Matthew Lunn, group wellbeing manager for Aspria, looks at how we should perform through the decades.
How does your fitness rank against that of others your age – and are you doing enough exercise to boost your odds of living a long and healthy life?
Could an extremely fit 60-year-old outperform a less conditioned 30-year-old in a sporting challenge? The answer: conceivably yes. There will always be exceptions to break any rule.
However, in general we accept that what we can expect of our bodies will naturally decline as we age. This is in part down to genetics, in part down to environmental factors, and in part down to how well we’ve looked after ourselves up to that point – our exercise habits, eating habits, alcohol consumption, stress levels, amount of sleep and so on.
All that said, given the huge impact physical activity has on our long-term mental and physical health, it’s important that we don’t simply shrug our shoulders and resign ourselves to a dramatic decline in our fitness levels as soon as we pass a certain age. Indeed, whether you’re 20 or 70 years old, the recommendation remains that you should aim to be active every day.
But just how fit should we be at any given age if we want to maximize our chances of good health – and how do we measure this?
Measuring your own fitness levels
Most of us will have some idea of how fit we are. But knowing the specifics can help us set realistic fitness goals, monitor our progress and maintain our motivation. Once we know our starting point, we can plan where we want to go. Below are some simple assessments we can all do.
Aerobic fitness can be tested during/after activity or at rest.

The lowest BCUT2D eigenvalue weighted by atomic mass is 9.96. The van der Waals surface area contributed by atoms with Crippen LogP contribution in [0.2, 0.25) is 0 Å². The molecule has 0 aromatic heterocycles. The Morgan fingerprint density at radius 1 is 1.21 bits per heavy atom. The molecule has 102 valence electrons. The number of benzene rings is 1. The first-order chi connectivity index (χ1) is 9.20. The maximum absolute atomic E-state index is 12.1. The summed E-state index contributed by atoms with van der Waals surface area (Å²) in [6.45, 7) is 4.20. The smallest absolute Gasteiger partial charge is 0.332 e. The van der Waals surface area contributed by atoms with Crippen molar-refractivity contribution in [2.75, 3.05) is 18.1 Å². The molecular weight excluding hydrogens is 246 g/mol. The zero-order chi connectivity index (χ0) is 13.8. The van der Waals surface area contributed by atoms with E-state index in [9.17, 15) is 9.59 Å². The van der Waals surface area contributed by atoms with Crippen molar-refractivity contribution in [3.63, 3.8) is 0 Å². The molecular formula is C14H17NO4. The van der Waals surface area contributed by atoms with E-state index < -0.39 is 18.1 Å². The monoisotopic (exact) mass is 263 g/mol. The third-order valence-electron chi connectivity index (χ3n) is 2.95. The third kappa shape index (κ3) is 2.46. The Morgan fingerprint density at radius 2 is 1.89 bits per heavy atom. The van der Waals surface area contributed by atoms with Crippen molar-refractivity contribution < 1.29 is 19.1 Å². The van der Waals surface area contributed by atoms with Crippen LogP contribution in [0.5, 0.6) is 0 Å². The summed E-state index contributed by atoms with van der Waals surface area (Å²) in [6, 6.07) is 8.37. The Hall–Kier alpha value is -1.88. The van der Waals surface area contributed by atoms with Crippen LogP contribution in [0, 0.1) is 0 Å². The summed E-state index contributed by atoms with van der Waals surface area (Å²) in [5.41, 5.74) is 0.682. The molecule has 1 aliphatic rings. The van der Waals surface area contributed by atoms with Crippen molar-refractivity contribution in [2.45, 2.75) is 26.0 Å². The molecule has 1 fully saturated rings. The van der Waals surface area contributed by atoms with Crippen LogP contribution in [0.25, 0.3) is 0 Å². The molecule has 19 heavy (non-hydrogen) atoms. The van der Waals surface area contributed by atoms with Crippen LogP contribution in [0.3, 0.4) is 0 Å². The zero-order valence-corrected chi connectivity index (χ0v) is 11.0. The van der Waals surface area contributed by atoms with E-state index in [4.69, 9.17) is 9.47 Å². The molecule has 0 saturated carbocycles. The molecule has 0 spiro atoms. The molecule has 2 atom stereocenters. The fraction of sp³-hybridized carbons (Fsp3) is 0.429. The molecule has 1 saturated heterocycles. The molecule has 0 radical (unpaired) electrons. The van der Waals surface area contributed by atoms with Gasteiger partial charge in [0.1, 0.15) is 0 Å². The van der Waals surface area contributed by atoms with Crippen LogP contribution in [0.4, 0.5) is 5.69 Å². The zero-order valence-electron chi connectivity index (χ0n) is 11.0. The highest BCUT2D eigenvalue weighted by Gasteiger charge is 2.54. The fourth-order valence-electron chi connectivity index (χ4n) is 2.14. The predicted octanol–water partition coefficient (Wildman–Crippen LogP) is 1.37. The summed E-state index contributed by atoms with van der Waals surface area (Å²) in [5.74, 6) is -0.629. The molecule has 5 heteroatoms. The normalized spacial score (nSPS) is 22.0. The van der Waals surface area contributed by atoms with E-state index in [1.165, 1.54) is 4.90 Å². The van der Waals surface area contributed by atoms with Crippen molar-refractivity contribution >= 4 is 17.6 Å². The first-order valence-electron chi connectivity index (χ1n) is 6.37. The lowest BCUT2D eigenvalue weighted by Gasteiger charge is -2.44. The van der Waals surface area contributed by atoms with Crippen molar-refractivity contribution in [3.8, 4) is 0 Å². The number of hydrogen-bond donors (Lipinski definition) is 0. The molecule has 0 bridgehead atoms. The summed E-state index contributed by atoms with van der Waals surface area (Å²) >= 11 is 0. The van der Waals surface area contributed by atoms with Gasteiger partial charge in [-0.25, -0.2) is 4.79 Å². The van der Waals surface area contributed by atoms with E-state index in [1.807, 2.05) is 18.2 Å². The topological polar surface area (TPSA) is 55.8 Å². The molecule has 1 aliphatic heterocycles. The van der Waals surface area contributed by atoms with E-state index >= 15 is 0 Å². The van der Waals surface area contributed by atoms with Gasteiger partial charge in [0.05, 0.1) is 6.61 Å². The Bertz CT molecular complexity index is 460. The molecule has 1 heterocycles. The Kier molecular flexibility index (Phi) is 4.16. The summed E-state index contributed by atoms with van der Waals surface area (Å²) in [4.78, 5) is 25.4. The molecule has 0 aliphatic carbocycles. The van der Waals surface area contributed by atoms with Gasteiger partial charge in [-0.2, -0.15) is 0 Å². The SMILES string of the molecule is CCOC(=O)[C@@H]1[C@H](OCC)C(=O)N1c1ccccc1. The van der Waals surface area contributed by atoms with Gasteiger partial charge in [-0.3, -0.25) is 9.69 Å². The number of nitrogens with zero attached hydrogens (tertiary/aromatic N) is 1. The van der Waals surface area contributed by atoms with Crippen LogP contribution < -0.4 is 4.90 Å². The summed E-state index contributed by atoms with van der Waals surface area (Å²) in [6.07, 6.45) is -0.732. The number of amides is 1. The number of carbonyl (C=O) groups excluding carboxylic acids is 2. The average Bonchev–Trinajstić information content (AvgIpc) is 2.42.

At rest, you simply check your pulse either on your wrist or neck: for most adults, a healthy resting heart rate is 60 to 100 beats per minute (BPM).
There are several options for assessing your fitness while active. For example, you can stop to check your heart rate (pulse) periodically during an aerobic workout, or just after a brisk walk if you don’t exercise regularly. You should be aiming for 50–75% of the maximum heart rate for your age, which translates to 93–138 BPM for those aged 35+, 88-131 BPM aged 45+, 83–123 BPM aged 55+ and 78–116 aged 65+. If you’re falling short of this, you need to gradually increase the intensity of your exercise.
Alternatively, go on a 1.5-mile run and see how long it takes you. As an example, a woman aged 45–54 should be aiming for 14 minutes and a man of the same age 12 minutes – these results would denote good levels of fitness.
Strength and flexibility are also key measures, and there are a number of tests to assess these. Strength can be measured using sit-up and press-up tests, for example, while the ‘sit and reach’ test measures the flexibility of the back of your legs, hips and lower back.
Your Aspria team can advise you on all of these tests, helping you understand your current fitness levels and identify where you could make improvements –but as an example, if you’re a woman aged 45-54 and can do 14 press-ups without stopping for a rest, or 25 sit-ups, this would be a good result. Men of the same age should be aiming for 16 press-ups or 35 sit-ups.